Elizabeth O'Farrell

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Elizabeth O'Farrell
Born Dublin, Ireland
Died Bray, Ireland
Nationality Irish
Occupation Midwife, Nurse
Known for The delivery of the Surrender

Elizabeth O'Farrell (Irish: Éilís Ní Fhearghail; 5 November 1884 – 25 June 1957) was an Irish nurse and member of Cumann na mBan, best known for delivering the surrender in the Easter Rising of 1916.

Early life[edit]

Elizabeth O’Farrell was born on the 5th of November 1884 in City Quay Dublin, she was the daughter of Christopher O'Farrell a dock labourer and Margaret Kenneah a housekeeper. She was educated by the sisters of mercy. Her father died when she was young and she was sent to work. She took a job in Armstrong's, a printers in Amiens Street. She was a member of the Sacred Heart and Total Abstinence sodalities. After education she became a midwife and joined the national maternity hospital Holles street. She was a part of the Gaelic League and became fluent in Irish. In 1906 she joined Inghinidhe na hÉireann alongside lifelong friend Julia Grenan . She also then joined Cumnan na mBan the women's branch of the Irish volunteers after its establishment in 1914.

The Rising[edit]

O'Farrell acted as a dispatcher before and during the Rising, delivering bulletins and instructions to the rebel outposts around Dublin. She was one of three women, including Winifred Carney, who remained in the General Post Office, Dublin until the end of the Rising. Along with her lifelong friend and fellow nurse, Julia Grenan, she cared for the wounded including James Connolly. At 12.45 pm on Saturday 29 April, O'Farrell was handed a Red Cross insignia and a white flag and asked to deliver the surrender to the British military. She emerged into heavy fire on Moore Street which abated when her white flag was recognised.

O'Farrell was taken to Brigadier General William Lowe who sent her back to Patrick Pearse at number 16 Moore Street with a demand for unconditional surrender. Pearse agreed and, accompanied by O'Farrell, surrendered in person to General Lowe. Though partly obscured by Pearse, she may be seen in a press photograph taken at the moment of the surrender. The apparent removal of her figure in many subsequent versions of the photograph has given rise to much speculation.[1]

Accompanied by a priest and three soldiers she brought the order to surrender to the insurgent positions throughout the city.

During the 1916 rising, Elizabeth O'Farrell was sent to Athenry to deliver a despatch on Easter Monday. She reported with her friend Julia Grenan at the GPO on her return. They were sent around the bullet-torn streets of Dublin during the week with despatches, food and ammunition hidden in their long skirts to stations at Boland's Mill, Powers' Distillery, Jacobs' Factory, St. Stephen's Green and the Four Courts. Women and wounded were evacuated from the GPO on the Friday of Easter Week but Elizabeth O'Farrell, Julia Grenan and Winifred Carney stayed behind with the remainder of the troops which retreated to a nearby house in Moore St. On Saturday, Pearse chose Elizabeth O'Farrell to deliver the surrender notice to Brigadier-General Lowe. She walked out through the crossfire while waving a white handkerchief and walked towards the British barricade. She was taken to meet Lowe in Parnell Street, brought a message back to Pearse and later visited the commanders stationed at different locations under British Army escort with the signed orders of surrender from Pearse. She was arrested by an accident and sent to Kilmainham Jail but she soon was released. When Elizabeth did deliver message of surrender to the British soldiers she was still not treated well. Although she was a ‘guest’ there were still some bad blood held against the Irish by British soldiers. She was strip searched when she was supposed to be a ‘guest’ and she also had money stolen from her coat by a British officer. General Lowe later apologised to Elizabeth and her money was returned. In Elizabeth O’Farrell’s personal account of what happened during the rising she remarks that General Lowe was most courteous despite how other British soldiers may have treated her. Elizabeth O’Farrell showed bravery and courage when delivering the message of surrender to the British army and is recognised as an important woman in Irish history.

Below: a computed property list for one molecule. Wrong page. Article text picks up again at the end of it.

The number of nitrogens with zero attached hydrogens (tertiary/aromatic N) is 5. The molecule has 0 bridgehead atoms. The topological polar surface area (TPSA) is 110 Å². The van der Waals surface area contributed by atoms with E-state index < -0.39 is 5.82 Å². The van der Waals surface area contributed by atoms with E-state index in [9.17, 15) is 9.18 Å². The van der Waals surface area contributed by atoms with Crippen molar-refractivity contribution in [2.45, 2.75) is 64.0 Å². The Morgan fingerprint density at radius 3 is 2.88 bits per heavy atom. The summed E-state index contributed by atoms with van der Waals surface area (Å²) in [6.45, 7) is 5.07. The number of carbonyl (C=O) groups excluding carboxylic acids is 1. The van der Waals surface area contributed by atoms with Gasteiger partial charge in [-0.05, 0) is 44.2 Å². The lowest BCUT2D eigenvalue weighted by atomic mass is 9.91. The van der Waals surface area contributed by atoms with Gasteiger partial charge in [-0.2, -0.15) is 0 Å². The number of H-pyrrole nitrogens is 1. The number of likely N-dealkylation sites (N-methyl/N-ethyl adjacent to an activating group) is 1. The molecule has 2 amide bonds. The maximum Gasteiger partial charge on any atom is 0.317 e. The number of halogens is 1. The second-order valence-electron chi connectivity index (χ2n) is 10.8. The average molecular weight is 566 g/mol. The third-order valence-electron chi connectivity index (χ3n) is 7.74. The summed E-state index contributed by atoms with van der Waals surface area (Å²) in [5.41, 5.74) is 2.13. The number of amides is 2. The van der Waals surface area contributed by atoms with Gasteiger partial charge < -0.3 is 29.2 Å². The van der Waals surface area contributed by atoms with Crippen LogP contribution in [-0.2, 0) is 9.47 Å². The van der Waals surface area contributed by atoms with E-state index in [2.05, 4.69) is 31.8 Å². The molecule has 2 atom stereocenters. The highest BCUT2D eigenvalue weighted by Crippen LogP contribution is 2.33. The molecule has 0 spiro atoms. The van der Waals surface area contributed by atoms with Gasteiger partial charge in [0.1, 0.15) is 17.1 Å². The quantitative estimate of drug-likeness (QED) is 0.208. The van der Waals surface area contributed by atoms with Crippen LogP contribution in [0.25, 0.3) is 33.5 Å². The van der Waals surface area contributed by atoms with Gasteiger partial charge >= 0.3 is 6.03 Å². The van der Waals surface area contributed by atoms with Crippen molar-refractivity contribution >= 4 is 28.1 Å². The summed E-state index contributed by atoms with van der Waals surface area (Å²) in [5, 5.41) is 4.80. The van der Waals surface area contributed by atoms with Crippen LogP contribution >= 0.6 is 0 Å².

Airbrushed from history[edit]

O'Farrell acted as a messenger between Patrick Pearse and General Lowe during the surrender. She left the GPO carrying a white flag for protection. Once she had delivered the message, she was directed to bring Pearse to General Lowe and to unconditionally surrender.

One of the most well-known images from the 1916 Rising is the surrender of Pearse facing General Lowe on Saturday, 29 April 1916 . Just before the photograph was taken, O'Farrell stepped back. In the original photograph, O'Farrell's feet are visible next to Pearse. Over years of publishing, the photograph has slightly changed. Today, despite O'Farrell's large role in this part of history, Elizabeth O'Farrell is often remembered for being forgotten as she has been removed from more recent editions of the photograph.